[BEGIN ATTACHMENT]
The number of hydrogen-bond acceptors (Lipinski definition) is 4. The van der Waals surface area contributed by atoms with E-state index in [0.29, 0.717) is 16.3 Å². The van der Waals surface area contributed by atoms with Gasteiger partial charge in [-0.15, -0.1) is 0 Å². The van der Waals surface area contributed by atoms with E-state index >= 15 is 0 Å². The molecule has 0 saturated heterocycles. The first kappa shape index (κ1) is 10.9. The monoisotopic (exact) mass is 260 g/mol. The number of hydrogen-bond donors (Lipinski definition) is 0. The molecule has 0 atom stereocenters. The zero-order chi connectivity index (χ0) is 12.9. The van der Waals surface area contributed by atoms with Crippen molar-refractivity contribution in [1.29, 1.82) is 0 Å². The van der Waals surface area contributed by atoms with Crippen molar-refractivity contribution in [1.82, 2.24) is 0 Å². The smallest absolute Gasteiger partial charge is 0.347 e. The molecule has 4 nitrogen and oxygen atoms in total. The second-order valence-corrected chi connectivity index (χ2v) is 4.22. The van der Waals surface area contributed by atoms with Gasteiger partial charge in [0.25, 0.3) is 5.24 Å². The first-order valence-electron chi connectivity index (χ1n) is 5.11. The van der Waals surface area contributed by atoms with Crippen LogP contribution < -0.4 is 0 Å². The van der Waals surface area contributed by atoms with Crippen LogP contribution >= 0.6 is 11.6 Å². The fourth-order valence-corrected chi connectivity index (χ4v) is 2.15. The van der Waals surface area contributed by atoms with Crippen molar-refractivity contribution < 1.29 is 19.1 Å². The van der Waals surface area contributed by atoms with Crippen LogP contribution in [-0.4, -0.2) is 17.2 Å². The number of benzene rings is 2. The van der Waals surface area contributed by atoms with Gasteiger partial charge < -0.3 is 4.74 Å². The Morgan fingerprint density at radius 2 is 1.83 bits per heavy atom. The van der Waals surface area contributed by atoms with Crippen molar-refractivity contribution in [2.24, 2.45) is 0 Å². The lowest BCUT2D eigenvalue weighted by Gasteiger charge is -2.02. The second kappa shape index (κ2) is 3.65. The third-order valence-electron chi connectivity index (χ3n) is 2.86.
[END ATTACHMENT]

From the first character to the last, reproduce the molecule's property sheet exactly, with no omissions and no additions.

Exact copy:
The number of hydrogen-bond acceptors (Lipinski definition) is 4. The van der Waals surface area contributed by atoms with E-state index in [0.29, 0.717) is 16.3 Å². The van der Waals surface area contributed by atoms with Gasteiger partial charge in [-0.15, -0.1) is 0 Å². The van der Waals surface area contributed by atoms with E-state index >= 15 is 0 Å². The molecule has 0 saturated heterocycles. The first kappa shape index (κ1) is 10.9. The monoisotopic (exact) mass is 260 g/mol. The number of hydrogen-bond donors (Lipinski definition) is 0. The molecule has 0 atom stereocenters. The zero-order chi connectivity index (χ0) is 12.9. The van der Waals surface area contributed by atoms with Crippen molar-refractivity contribution in [1.29, 1.82) is 0 Å². The van der Waals surface area contributed by atoms with Crippen molar-refractivity contribution in [1.82, 2.24) is 0 Å². The smallest absolute Gasteiger partial charge is 0.347 e. The molecule has 4 nitrogen and oxygen atoms in total. The second-order valence-corrected chi connectivity index (χ2v) is 4.22. The van der Waals surface area contributed by atoms with Gasteiger partial charge in [0.25, 0.3) is 5.24 Å². The first-order valence-electron chi connectivity index (χ1n) is 5.11. The van der Waals surface area contributed by atoms with Crippen LogP contribution < -0.4 is 0 Å². The van der Waals surface area contributed by atoms with Crippen LogP contribution >= 0.6 is 11.6 Å². The fourth-order valence-corrected chi connectivity index (χ4v) is 2.15. The van der Waals surface area contributed by atoms with Crippen molar-refractivity contribution < 1.29 is 19.1 Å². The van der Waals surface area contributed by atoms with Crippen LogP contribution in [-0.4, -0.2) is 17.2 Å². The number of benzene rings is 2. The van der Waals surface area contributed by atoms with Gasteiger partial charge < -0.3 is 4.74 Å². The Morgan fingerprint density at radius 2 is 1.83 bits per heavy atom. The van der Waals surface area contributed by atoms with Crippen molar-refractivity contribution in [2.24, 2.45) is 0 Å². The lowest BCUT2D eigenvalue weighted by Gasteiger charge is -2.02. The second kappa shape index (κ2) is 3.65. The third-order valence-electron chi connectivity index (χ3n) is 2.86.